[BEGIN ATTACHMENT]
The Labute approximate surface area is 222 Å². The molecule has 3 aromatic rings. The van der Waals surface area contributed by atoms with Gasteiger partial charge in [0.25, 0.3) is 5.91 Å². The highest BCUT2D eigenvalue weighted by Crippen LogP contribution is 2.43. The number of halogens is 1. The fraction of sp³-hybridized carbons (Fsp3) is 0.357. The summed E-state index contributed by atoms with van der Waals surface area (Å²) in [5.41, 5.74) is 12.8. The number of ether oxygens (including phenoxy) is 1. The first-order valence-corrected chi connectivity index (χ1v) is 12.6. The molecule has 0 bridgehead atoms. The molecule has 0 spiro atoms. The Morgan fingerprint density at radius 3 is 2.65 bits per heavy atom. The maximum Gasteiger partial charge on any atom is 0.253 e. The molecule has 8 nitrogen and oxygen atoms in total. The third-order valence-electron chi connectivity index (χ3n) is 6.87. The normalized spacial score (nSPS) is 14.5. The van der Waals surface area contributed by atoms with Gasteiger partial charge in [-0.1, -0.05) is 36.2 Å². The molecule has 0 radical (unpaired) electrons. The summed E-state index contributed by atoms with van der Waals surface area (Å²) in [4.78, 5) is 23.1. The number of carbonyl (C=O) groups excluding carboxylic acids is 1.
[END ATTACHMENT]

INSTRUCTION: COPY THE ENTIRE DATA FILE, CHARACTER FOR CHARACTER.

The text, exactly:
The Labute approximate surface area is 222 Å². The molecule has 3 aromatic rings. The van der Waals surface area contributed by atoms with Gasteiger partial charge in [0.25, 0.3) is 5.91 Å². The highest BCUT2D eigenvalue weighted by Crippen LogP contribution is 2.43. The number of halogens is 1. The fraction of sp³-hybridized carbons (Fsp3) is 0.357. The summed E-state index contributed by atoms with van der Waals surface area (Å²) in [5.41, 5.74) is 12.8. The number of ether oxygens (including phenoxy) is 1. The first-order valence-corrected chi connectivity index (χ1v) is 12.6. The molecule has 0 bridgehead atoms. The molecule has 0 spiro atoms. The Morgan fingerprint density at radius 3 is 2.65 bits per heavy atom. The maximum Gasteiger partial charge on any atom is 0.253 e. The molecule has 8 nitrogen and oxygen atoms in total. The third-order valence-electron chi connectivity index (χ3n) is 6.87. The normalized spacial score (nSPS) is 14.5. The van der Waals surface area contributed by atoms with Gasteiger partial charge in [-0.1, -0.05) is 36.2 Å². The molecule has 0 radical (unpaired) electrons. The summed E-state index contributed by atoms with van der Waals surface area (Å²) in [4.78, 5) is 23.1. The number of carbonyl (C=O) groups excluding carboxylic acids is 1.